Raych Krueger

We Are the Ants by Shaun David Hutchinson: My entire library stack is based off of the #booksfighthate hashtag right now and I’m just reading my way from top to bottom. Henry has been given the chance to halt the destruction of the earth just by pressing a button, but his boyfriend has committed suicide, his fool-around partner is an asshole, his brother is also an asshole, his Nana has Alzheimer’s, and he’s not sure the world warrants saving. Also, there’s aliens. (Library Hardcover)

Siblings Without Rivalry by Adele Faber and Elaine Mazlish: I’m trying to tone down the amount of yelling that goes on in this house (it’s so, so much). This is a re-read for me, and it’s a great reminder that while your kids might not end up being friends, they can still use each other as practice for appropriate social behaviors. (paperback)

Lucas Maxwell 

Max by Sarah Cohen-Scali: It’s 1936 and Max hasn’t even been given his name yet. He’s a fetus inside a woman inside a Bavarian clinic set up by the Nazis. He’s part of the Fountains of Youth program, creating the perfect Aryan specimen. This is a strange and interesting read, I’m really enjoying it simply because it’s so different. The account of the breeding facility will twist your guts out. Max, even though he’s only a few months old in the part of the book I’m in, is fully convinced in that the Nazi party is the best solution to the world’s problems. I have a strong feeling that he’s going to change his mind, though. (paperback)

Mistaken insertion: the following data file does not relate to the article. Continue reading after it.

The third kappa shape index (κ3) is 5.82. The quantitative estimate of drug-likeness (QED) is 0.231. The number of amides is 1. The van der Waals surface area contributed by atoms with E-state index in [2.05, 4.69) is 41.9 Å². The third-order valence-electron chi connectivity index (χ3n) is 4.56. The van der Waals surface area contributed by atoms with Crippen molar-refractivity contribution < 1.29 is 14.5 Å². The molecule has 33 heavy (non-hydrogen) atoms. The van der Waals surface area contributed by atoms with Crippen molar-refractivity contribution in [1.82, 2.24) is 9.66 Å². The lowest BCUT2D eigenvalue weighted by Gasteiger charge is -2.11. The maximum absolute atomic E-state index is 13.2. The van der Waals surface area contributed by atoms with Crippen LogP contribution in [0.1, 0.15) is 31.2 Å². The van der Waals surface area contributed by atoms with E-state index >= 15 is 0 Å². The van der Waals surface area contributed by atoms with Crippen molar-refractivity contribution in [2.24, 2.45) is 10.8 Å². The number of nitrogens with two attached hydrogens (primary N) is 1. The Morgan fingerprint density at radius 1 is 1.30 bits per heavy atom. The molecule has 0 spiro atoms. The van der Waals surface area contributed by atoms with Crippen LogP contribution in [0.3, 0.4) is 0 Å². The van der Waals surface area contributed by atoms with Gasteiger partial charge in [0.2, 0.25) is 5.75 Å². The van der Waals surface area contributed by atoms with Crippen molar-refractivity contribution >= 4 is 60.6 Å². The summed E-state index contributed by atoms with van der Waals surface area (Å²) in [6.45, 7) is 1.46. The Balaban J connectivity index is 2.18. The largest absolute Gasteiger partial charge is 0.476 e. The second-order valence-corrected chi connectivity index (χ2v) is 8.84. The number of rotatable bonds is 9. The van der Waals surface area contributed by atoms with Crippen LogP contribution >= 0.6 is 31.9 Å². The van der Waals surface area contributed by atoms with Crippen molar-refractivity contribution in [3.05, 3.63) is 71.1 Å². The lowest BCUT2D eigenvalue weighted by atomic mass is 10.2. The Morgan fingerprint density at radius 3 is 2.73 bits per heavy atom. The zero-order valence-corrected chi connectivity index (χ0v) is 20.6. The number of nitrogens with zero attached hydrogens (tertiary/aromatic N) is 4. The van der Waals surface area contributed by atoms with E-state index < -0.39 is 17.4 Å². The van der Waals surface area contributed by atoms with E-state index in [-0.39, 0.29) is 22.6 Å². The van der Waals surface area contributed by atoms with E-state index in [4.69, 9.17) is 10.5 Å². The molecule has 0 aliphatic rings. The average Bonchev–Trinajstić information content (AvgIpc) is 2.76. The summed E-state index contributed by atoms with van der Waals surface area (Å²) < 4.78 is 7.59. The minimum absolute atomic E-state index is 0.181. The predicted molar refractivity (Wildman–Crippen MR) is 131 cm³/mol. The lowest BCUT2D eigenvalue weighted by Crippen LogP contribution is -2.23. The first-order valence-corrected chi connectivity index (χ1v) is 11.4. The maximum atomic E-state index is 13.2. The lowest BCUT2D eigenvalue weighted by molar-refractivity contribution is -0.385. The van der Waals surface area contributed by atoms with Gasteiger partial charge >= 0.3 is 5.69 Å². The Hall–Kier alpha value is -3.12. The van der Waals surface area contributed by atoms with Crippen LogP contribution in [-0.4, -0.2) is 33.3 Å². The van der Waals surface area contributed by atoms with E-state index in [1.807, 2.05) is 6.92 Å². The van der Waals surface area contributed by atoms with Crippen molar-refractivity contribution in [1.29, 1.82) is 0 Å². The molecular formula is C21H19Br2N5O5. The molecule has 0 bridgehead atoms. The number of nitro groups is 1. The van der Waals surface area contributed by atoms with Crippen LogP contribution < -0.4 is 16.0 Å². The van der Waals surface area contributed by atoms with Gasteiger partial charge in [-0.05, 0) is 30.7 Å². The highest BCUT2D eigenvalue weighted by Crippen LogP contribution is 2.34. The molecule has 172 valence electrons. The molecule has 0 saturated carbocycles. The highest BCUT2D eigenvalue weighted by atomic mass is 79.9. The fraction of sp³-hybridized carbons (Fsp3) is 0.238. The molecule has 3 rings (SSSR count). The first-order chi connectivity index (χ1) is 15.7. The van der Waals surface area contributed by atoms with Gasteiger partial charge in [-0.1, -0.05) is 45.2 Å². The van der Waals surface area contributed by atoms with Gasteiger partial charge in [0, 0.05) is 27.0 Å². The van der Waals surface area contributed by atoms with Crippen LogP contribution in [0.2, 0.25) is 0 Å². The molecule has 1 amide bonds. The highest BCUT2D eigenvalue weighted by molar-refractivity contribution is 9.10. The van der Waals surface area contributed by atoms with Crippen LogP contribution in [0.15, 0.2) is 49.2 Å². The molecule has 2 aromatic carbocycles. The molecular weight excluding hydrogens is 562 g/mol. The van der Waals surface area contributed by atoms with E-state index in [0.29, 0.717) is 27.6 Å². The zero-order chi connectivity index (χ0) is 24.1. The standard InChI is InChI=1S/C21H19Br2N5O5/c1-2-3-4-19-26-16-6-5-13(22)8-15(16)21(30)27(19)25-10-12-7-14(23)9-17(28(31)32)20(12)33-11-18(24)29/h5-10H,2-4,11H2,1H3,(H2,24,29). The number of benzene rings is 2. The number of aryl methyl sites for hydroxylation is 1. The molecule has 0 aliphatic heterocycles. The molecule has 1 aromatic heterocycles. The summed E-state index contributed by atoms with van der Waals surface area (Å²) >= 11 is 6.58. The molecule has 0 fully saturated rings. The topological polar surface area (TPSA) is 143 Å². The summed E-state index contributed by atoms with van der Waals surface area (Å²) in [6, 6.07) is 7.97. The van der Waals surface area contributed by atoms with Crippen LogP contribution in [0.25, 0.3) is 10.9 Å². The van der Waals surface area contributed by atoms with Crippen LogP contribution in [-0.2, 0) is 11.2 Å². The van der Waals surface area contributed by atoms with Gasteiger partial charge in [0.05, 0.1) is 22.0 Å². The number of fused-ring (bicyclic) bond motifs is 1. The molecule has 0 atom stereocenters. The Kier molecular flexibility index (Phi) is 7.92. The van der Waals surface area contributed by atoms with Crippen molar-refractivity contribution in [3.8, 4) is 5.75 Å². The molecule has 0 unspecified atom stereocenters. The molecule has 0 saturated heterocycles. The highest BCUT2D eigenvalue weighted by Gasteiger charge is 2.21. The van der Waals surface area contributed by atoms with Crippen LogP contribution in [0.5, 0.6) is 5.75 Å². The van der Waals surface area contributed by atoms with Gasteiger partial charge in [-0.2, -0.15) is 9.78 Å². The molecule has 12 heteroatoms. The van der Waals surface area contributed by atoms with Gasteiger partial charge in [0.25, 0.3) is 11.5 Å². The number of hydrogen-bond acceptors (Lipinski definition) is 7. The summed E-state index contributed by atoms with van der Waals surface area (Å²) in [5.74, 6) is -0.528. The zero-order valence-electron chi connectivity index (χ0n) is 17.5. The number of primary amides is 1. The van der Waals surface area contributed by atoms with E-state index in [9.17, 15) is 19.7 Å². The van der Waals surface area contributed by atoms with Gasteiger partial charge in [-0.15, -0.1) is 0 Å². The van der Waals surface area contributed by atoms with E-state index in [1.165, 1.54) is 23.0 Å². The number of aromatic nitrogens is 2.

Brian McNamara 

Star Wars: Catalyst: A Rogue One Story by James Luceno: Gearing up for Rogue One by checking out this prequel/lead-in. Haven’t made much headway as of yet, but I’m expecting a good time. I really liked Luceno’s previous Tarkin, a novel set before Episode IV which also dealt with the construction of the Death Star. Main movie baddie Krennic seems cut from the same cloth as Governor Tarkin, so the book should lend itself to Luceno’s talents. (Hardcover)

Nineteen Eighty-Four by George Orwell: I’ve had this copy of the book for a while now, but I’ve never really been motivated to read it. The day after the election, it was the first thing that caught my eye. This particular edition is in the style of the classic Penguin titles – orange and beige – with the embossed title and author censored by large black bars. It’s an amazing, subtle presentation of the book’s major themes. Perhaps one of the most evocative covers, without really showing you anything! And wouldn’t you know it, I’m not even looking for the parallels to today’s world and they’re jumping out at me. (Softcover)

Stories of Your Life and Others by Ted Chiang: I was in love with Arrival, the very strong and emotionally resonant science fiction film starring Amy Adams. I then found out it was based on a short story and immediately went out and bought the book. I was unfamiliar with Chiang’s writing but I’m already digging his style and think I may have found a new favorite. (Softcover)